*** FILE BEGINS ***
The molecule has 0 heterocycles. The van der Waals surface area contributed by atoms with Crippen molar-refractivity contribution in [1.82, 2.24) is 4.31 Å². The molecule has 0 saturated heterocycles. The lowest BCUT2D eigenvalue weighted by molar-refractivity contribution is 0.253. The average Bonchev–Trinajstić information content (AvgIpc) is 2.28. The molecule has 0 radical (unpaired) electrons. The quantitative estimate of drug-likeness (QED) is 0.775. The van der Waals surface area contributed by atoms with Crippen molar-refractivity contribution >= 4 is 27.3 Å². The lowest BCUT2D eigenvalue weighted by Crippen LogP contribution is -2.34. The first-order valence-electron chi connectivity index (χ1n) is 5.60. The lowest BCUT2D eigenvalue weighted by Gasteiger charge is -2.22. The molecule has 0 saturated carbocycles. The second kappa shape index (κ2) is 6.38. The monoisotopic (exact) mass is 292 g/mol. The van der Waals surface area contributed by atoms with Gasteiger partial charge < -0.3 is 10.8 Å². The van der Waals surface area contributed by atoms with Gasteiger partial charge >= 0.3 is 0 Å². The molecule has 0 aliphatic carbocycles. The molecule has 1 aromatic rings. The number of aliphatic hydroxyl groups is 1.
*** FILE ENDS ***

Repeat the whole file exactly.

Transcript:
The molecule has 0 heterocycles. The van der Waals surface area contributed by atoms with Crippen molar-refractivity contribution in [1.82, 2.24) is 4.31 Å². The molecule has 0 saturated heterocycles. The lowest BCUT2D eigenvalue weighted by molar-refractivity contribution is 0.253. The average Bonchev–Trinajstić information content (AvgIpc) is 2.28. The molecule has 0 radical (unpaired) electrons. The quantitative estimate of drug-likeness (QED) is 0.775. The van der Waals surface area contributed by atoms with Crippen molar-refractivity contribution >= 4 is 27.3 Å². The lowest BCUT2D eigenvalue weighted by Crippen LogP contribution is -2.34. The first-order valence-electron chi connectivity index (χ1n) is 5.60. The lowest BCUT2D eigenvalue weighted by Gasteiger charge is -2.22. The molecule has 0 saturated carbocycles. The second kappa shape index (κ2) is 6.38. The monoisotopic (exact) mass is 292 g/mol. The van der Waals surface area contributed by atoms with Gasteiger partial charge < -0.3 is 10.8 Å². The van der Waals surface area contributed by atoms with Gasteiger partial charge >= 0.3 is 0 Å². The molecule has 0 aliphatic carbocycles. The molecule has 1 aromatic rings. The number of aliphatic hydroxyl groups is 1.